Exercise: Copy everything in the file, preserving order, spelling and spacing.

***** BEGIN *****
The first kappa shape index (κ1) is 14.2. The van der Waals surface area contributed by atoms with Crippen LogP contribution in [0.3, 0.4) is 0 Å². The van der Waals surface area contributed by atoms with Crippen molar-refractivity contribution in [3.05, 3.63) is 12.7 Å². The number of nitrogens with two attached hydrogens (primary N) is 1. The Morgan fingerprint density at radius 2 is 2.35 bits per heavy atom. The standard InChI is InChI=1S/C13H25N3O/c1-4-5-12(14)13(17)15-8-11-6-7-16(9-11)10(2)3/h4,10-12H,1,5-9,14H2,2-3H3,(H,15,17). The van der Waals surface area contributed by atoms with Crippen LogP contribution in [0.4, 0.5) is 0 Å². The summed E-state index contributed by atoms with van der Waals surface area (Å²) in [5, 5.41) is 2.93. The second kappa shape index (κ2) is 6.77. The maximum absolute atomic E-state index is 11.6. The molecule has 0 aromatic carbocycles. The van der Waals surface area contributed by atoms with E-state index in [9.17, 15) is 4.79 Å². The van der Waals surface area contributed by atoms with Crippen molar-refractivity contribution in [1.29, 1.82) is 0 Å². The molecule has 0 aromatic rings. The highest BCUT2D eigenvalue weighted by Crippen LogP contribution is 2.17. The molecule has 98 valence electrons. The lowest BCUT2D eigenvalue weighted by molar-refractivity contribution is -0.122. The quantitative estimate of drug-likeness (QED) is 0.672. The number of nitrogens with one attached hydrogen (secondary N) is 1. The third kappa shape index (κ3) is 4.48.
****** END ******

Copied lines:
The first kappa shape index (κ1) is 14.2. The van der Waals surface area contributed by atoms with Crippen LogP contribution in [0.3, 0.4) is 0 Å². The van der Waals surface area contributed by atoms with Crippen molar-refractivity contribution in [3.05, 3.63) is 12.7 Å². The number of nitrogens with two attached hydrogens (primary N) is 1. The Morgan fingerprint density at radius 2 is 2.35 bits per heavy atom. The standard InChI is InChI=1S/C13H25N3O/c1-4-5-12(14)13(17)15-8-11-6-7-16(9-11)10(2)3/h4,10-12H,1,5-9,14H2,2-3H3,(H,15,17). The van der Waals surface area contributed by atoms with Crippen LogP contribution in [0.4, 0.5) is 0 Å². The summed E-state index contributed by atoms with van der Waals surface area (Å²) in [5, 5.41) is 2.93. The second kappa shape index (κ2) is 6.77. The maximum absolute atomic E-state index is 11.6. The molecule has 0 aromatic carbocycles. The van der Waals surface area contributed by atoms with E-state index in [9.17, 15) is 4.79 Å². The van der Waals surface area contributed by atoms with Crippen molar-refractivity contribution in [1.29, 1.82) is 0 Å². The molecule has 0 aromatic rings. The highest BCUT2D eigenvalue weighted by Crippen LogP contribution is 2.17. The molecule has 98 valence electrons. The lowest BCUT2D eigenvalue weighted by molar-refractivity contribution is -0.122. The quantitative estimate of drug-likeness (QED) is 0.672. The number of nitrogens with one attached hydrogen (secondary N) is 1. The third kappa shape index (κ3) is 4.48.